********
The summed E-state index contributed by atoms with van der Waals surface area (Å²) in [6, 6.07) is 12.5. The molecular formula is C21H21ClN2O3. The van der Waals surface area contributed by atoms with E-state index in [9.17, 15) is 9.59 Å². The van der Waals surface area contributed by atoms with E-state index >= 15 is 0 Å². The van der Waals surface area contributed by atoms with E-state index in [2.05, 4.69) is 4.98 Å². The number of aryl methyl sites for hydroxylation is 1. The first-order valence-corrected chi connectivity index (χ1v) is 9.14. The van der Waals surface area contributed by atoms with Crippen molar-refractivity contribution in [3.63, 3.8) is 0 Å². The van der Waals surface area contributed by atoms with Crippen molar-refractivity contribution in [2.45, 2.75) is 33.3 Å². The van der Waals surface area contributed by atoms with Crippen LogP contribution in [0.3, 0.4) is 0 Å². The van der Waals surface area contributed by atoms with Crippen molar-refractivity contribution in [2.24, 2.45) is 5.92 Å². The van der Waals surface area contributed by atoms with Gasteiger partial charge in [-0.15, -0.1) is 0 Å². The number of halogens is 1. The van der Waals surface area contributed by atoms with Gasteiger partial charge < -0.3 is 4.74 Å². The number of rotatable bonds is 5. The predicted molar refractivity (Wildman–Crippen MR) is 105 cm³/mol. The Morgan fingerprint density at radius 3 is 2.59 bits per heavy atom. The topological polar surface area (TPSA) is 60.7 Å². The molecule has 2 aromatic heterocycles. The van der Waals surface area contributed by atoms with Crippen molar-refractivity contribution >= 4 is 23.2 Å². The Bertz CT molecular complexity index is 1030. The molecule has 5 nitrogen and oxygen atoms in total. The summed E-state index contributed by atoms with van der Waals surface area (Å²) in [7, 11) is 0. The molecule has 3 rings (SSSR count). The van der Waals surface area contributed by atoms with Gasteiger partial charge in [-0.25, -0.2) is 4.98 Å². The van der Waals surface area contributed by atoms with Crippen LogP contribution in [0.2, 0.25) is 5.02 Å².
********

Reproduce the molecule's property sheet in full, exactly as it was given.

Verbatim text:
The summed E-state index contributed by atoms with van der Waals surface area (Å²) in [6, 6.07) is 12.5. The molecular formula is C21H21ClN2O3. The van der Waals surface area contributed by atoms with E-state index in [9.17, 15) is 9.59 Å². The van der Waals surface area contributed by atoms with E-state index >= 15 is 0 Å². The van der Waals surface area contributed by atoms with E-state index in [2.05, 4.69) is 4.98 Å². The number of aryl methyl sites for hydroxylation is 1. The first-order valence-corrected chi connectivity index (χ1v) is 9.14. The van der Waals surface area contributed by atoms with Crippen molar-refractivity contribution in [3.63, 3.8) is 0 Å². The van der Waals surface area contributed by atoms with Crippen molar-refractivity contribution in [2.45, 2.75) is 33.3 Å². The van der Waals surface area contributed by atoms with Crippen LogP contribution in [0.3, 0.4) is 0 Å². The van der Waals surface area contributed by atoms with Crippen molar-refractivity contribution in [2.24, 2.45) is 5.92 Å². The van der Waals surface area contributed by atoms with Gasteiger partial charge in [-0.15, -0.1) is 0 Å². The number of halogens is 1. The van der Waals surface area contributed by atoms with Gasteiger partial charge < -0.3 is 4.74 Å². The number of rotatable bonds is 5. The predicted molar refractivity (Wildman–Crippen MR) is 105 cm³/mol. The Morgan fingerprint density at radius 3 is 2.59 bits per heavy atom. The topological polar surface area (TPSA) is 60.7 Å². The molecule has 2 aromatic heterocycles. The van der Waals surface area contributed by atoms with Crippen molar-refractivity contribution >= 4 is 23.2 Å². The Bertz CT molecular complexity index is 1030. The molecule has 5 nitrogen and oxygen atoms in total. The summed E-state index contributed by atoms with van der Waals surface area (Å²) in [7, 11) is 0. The molecule has 3 rings (SSSR count). The van der Waals surface area contributed by atoms with Gasteiger partial charge in [-0.25, -0.2) is 4.98 Å². The van der Waals surface area contributed by atoms with Crippen LogP contribution in [0.2, 0.25) is 5.02 Å².